Blakely: Stevens has this coaching in March stuff down

Blakely: Stevens has this coaching in March stuff down

Sometimes we forget that a big part of why Brad Stevens is in Boston is because of what he has done as a coach this time of year.

He led a pair of Butler teams to deep postseason runs before coming up short in a pair of national title games.

Well, he’s embarking on a different kind of March Madness in leading the Celtics to a string of improbable wins, the latest being a 105-100 victory at Portland on Friday night.

It was the kind of victory that when you start to roll out the reasons why Stevens should be this season’s Coach of the Year winner, folks will use the win at Portland as an example.

The Blazers are not only one of the better teams at home, but they came in having won 13 of 14 games with the lone loss coming to Houston, which has the best record in the NBA.

But what made the victory so unexpected was the cut-and-paste lineup Stevens has employed because of a long rash of injuries.

Kyrie Irving missed his fifth consecutive game and is expected to be lost for another three to six weeks after having a procedure to on Saturday to help alleviate some of the soreness in his left knee.

Jaylen Brown has missed several games with a concussion, but he has progressed to where he's now questionable for the game in Sacramento on Sunday night. 

Boston was also without Marcus Smart (right thumb) who won’t be back until sometime in the playoffs.

And that doesn’t factor in Gordon Hayward (dislocated left ankle) or Daniel Theis (torn meniscus, left knee), both out for the season.

It’s easy to chalk up Stevens’ success to great Xs and O’s work.

But he’s doing more than that.

He’s inspiring a level of confidence in players that generated results exceeding all expectations; that is, expectations outside of their locker room.

Even when this team struggled with no clear signs of hope on the horizon, they didn’t blink.

Rather than use their less-than-ideal state as a justification for poor play, they funneled that energy and focus into becoming a better team - not better players, but a better team.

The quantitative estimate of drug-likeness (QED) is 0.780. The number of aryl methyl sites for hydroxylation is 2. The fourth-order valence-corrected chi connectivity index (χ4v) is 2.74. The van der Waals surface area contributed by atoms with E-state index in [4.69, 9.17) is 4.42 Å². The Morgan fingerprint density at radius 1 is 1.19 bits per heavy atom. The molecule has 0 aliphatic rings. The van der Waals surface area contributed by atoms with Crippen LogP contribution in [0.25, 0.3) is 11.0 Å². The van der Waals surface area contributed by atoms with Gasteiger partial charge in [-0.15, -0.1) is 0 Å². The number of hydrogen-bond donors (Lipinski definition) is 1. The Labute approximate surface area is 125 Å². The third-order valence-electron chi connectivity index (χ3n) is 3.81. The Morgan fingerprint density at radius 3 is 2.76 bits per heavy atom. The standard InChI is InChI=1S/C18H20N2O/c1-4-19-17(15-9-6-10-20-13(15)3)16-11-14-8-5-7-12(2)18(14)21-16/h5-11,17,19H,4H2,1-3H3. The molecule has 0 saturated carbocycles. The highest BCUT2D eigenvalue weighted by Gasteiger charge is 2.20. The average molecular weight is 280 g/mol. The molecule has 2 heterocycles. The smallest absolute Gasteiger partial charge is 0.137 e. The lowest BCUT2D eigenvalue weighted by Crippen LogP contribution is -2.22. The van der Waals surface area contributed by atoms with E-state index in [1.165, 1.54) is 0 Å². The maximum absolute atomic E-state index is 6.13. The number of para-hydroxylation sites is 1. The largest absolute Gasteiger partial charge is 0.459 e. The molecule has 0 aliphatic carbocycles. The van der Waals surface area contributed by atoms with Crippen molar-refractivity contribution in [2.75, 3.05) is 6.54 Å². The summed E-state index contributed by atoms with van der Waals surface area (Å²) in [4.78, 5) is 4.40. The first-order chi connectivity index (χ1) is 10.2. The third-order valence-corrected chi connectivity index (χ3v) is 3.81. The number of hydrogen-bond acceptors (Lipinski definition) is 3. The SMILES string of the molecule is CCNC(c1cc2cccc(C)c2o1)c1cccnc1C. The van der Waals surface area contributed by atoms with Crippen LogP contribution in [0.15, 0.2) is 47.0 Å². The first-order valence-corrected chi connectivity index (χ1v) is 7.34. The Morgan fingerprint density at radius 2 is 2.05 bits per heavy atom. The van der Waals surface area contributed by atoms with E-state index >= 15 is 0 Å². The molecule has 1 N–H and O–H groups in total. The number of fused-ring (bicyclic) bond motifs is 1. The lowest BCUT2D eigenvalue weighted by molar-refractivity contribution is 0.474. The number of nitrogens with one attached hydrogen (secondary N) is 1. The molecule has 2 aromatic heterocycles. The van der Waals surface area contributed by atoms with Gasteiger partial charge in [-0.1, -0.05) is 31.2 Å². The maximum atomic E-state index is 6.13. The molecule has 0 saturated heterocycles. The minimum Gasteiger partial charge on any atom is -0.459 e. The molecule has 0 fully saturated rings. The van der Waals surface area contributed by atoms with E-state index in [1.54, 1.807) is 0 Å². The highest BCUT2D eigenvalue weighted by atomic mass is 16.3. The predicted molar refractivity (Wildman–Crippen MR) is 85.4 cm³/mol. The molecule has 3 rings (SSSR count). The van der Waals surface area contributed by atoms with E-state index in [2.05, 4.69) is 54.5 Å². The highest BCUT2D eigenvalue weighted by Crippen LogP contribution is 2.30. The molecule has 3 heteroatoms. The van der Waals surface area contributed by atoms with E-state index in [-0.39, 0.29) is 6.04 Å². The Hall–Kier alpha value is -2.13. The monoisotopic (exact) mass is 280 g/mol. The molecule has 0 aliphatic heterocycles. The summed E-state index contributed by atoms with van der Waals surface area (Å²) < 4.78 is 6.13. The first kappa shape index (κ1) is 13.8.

Because frankly, that is what we’ve seen from this group all season. Of course, you have your star in Irving, but this team has been a get-it-done-or-else squad all year that doesn’t get too locked into the success or struggles of any one teammate.

And that has allowed Boston to withstand the kind of injuries to key players that would have crippled many other teams.

But with the lack of bodies, there has been a lack of respect for how good this team really is.

Stevens has tapped into that and used it to help focus this team on playing great and most important, giving themselves a chance to win regardless of the opponent, regardless of how dire a situation may be.

And that has created the kind of March Madness Celtics fans are absolutely lovin’ right now.



Optimism that Kyrie will be back for playoffs

Optimism that Kyrie will be back for playoffs

Kyrie Irving underwent a left knee procedure on Saturday that will keep the five-time All-Star guard out for at least the start of the playoffs.

The Celtics indicated that Irving will be out for 3-6 weeks.

According to the Celtics, the procedure was to remove a tension wire in his left knee. The wire was originally placed there as part of the surgical repair of the fractured patella injury Irving suffered in the 2015 NBA Finals when he played for the Cleveland Cavaliers.

Removing the wire is expected to lessen the irritation it was causing in Irving’s left patellar tendon.

The fractured patella injury from in 2015 has fully healed and, according to the Celtics, Irving’s knee has been found to be “completely structurally sound.”

The timetable for Irving's return is roughly the same as that of Celtics guard Marcus Smart, who last week had surgery to repair a torn tendon in his right thumb. 

Irving, who turned 26 on Friday, finishes his first regular season with Boston appearing in 60 games while averaging 24.4 points per game on a career-best 49.1 percent shooting from the field.